Happiness Chemicals Relieve Stress | Acheloa Wellness
I’ve been recently learning more about the teachings of Simon Sinek, and had the opportunity to view one of his recent lectures on communities and safety. He discussed how crucial a strong culture is to the growth of any community or work environment. Being able to live in a world of safety can allow us to think and act to our fullest potential. Living safely gives individuals the opportunity to live passionately and happily, without fear of repercussions.
In his talk, he took a few minutes to discuss happiness. As we each interact in our environment, we experience different types of happiness in our bodies through the expression of certain reactions to chemicals in our body. No one chemical is better than another, as each has its own side effects. It’s finding a mix of each that helps us to achieve our highest potential.
In this post, I’ve decided to share some of the information he expressed during his lecture, but also delve deeper into each of the following happiness chemicals: endorphins, dopamine, serotonin, and oxytocin. This will help us further understand where our happiness comes from and how it’s expressed.
Everyone’s probably heard of the term endorphins or “runner’s high.” This short-lived chemical reaction usually comes out during exercise and masks pain in our body. When madness occurs around us, endorphins are natural pain and stress fighters to help combat the given scenario.
Dopamine should come with a warning label. Although this chemical helps you to accomplish your goals, it can be highly addictive. The feeling one receives from dopamine is that has short “spurs” or rushes of pleasure. When people struggle with addictions to gambling, sex, drugs, or alcohol, they may be overdosing on that dopamine feeling.
In smaller, more manageable doses, dopamine can provide a wholesome feeling. Falling in love is a great example of that.
Serotonin helps regulate mood appetite and sleep, and is also a big contributor of wellness and well-being as serotonin can affect mood and social behavior, appetite and digestion, sleep and memory. Serotonin can be considered a “leadership chemical” as it’s attributed to feelings of pride, status and self-confidence.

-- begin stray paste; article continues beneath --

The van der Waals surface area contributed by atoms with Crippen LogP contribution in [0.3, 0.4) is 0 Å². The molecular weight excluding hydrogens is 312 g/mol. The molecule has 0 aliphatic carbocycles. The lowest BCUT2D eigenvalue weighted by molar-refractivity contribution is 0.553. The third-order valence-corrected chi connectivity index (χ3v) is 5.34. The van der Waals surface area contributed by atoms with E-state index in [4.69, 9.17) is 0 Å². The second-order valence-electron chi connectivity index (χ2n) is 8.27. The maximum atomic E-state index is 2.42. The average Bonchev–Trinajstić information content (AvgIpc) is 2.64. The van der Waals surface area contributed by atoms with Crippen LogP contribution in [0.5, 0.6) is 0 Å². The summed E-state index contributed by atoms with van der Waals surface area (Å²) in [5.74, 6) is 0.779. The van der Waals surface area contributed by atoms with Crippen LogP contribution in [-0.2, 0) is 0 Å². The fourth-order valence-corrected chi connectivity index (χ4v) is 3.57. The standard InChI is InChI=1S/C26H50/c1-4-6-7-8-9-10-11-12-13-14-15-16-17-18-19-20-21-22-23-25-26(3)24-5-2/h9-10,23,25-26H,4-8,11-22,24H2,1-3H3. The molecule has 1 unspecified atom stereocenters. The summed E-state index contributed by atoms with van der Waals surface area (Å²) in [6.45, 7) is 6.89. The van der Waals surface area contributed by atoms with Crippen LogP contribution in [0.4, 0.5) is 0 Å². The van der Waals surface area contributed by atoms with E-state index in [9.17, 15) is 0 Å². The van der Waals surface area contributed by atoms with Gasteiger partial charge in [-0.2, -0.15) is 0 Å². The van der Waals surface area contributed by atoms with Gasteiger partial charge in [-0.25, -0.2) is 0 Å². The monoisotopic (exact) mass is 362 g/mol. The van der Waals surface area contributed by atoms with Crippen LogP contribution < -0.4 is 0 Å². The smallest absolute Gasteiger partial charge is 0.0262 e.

A deficit of serotonin, however, can lead to depression, insomnia, reduced libido, and general agitation, but there is help. In recent studies, meditation, self-induced changes in mood, exposure to bright light, and exercise can help boost serotonin.
Known as the “love” hormone, oxytocin emits feelings of trust and friendship. This chemical coincides with cooperation and loyalty. When a person performs an act of kindness, they are emitting oxytocin. Simultaneously, the person receiving kindness and the person who witnessed kindness are also having this same oxytocin reaction. This is where our “Share The Happy” campaign fits into the realm of creating happiness. Happiness is shared.
Oxytocin makes us better problem solvers and live longer. There’s no overdosing on love, which makes this chemical longer-lasting. Take a minute to think about a funny adventure with a friend or that time you helped a family member work through something challenging. Are you feeling happier yet?
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Photo courtesy: TheArtOf.com